Episode 1×07 “Majority Rule” of The Orville tackles a few ideas simultaneously, but most pointedly, the idea that social media governs perceptions of others. This notion was not simply a part of the social fabric that Capt. Mercer and his crew were infiltrating to locate lost anthropologist, but it was the backbone of their society, a sort of pseudo legal system. We will get back to that. What is more poignant than how this episode relates to our current cultural landscape is the timing of the material.
— Seth MacFarlane (@SethMacFarlane) October 27, 2017
Explaining that he wrote the episode “a year and a half” before it aired puts the writing in around April of 2016. This means it was during the contentious primary races for the Democrat and Republican party nominations. By definition, a popularity contest. This was the first time that so much attention was paid to Twitter as a platform for candidates to connect with their prospective voters. Moreover, it need not be said that factual inaccuracies and belittling comments were more prevalent than ever before in a presidential primary race. This is something that has actually increased since the election held almost a year ago. Fitting that this episode air during a time when political rhetoric is primarily filtered through, and spread by, social media.
This makes this episode relatable. It makes it profound, and forces viewers to question their own reliance on social media to inform their opinions and communicate their ideas. Most especially because Lt. LaMarr faces a possible lobotomy for something as benign as grinding an inanimate object in public. Which leads us to the deeper issue raised. What constitutes a crime, in as far as we hold historical figures up as indisputable and infallible heroes. Denying a society the ability to criticize its leaders and significant figures stymies their ability to think critically and rationally. This is evident in the Sargasian reaction to a statue receiving pelvic thrusts and immediately thinking the thruster deserving of a horrible procedure that will potentially cause him irreparable brain damage.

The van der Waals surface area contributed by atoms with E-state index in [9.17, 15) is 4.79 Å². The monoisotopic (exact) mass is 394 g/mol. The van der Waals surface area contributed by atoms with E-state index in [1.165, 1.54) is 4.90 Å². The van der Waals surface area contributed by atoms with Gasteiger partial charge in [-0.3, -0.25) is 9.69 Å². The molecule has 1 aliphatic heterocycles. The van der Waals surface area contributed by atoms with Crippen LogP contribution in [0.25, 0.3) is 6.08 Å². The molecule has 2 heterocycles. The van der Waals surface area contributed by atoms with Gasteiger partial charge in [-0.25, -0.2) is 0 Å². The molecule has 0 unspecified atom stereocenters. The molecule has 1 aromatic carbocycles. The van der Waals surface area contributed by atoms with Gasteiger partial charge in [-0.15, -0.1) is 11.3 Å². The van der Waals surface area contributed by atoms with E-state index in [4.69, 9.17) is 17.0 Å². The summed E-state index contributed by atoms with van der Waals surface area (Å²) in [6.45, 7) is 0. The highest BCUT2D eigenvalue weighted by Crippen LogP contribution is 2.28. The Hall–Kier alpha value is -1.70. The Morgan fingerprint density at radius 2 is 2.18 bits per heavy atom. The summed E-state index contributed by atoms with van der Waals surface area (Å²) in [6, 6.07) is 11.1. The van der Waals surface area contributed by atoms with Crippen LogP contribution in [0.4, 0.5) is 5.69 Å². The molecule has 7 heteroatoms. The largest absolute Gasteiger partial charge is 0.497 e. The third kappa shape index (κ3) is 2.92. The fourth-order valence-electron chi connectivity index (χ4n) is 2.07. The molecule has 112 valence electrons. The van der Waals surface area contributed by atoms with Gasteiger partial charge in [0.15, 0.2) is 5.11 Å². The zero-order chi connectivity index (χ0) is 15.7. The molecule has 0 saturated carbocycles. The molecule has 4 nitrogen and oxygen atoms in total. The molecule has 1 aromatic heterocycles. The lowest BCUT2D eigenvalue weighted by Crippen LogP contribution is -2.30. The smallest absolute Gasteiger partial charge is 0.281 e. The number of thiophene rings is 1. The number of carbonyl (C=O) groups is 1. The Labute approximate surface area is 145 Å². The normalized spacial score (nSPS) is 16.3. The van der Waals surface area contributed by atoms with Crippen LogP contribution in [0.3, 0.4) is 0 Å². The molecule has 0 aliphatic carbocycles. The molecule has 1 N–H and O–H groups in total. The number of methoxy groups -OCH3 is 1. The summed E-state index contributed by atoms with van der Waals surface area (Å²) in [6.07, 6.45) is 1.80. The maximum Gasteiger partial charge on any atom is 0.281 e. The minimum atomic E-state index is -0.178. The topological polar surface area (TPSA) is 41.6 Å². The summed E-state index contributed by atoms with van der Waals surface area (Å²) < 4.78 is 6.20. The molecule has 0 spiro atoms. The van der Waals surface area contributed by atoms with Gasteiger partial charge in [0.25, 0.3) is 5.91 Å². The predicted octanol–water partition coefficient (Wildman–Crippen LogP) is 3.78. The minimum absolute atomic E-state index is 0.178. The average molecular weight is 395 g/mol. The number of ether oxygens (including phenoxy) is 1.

The one problem I have with this episode, and it seems like something that will occur again, is that Lt. Malloy knows and has an opinion about “American Idol” but Alara has never heard of a concept like money. The former was obviously included for its comical effect, while the latter might have been a way to fill ninety seconds of dialogue, or simply give the viewers a chance to feel like Alara’s culture is very different from that of Earth. Small but noticeable quirks like this can add up over time, but for now, I am willing to accept them as part of a growing show and developing writers’ room.
This episode, perhaps more than the previous six, personifies what The Orville can do. That is present social commentary with a healthy dose of humor with the backdrop of science fiction. This makes for entertaining, thought provoking television that deserves to be watched, and loved. Oh, and tweeted about…don’t forget to go on Twitter and like the show. 😉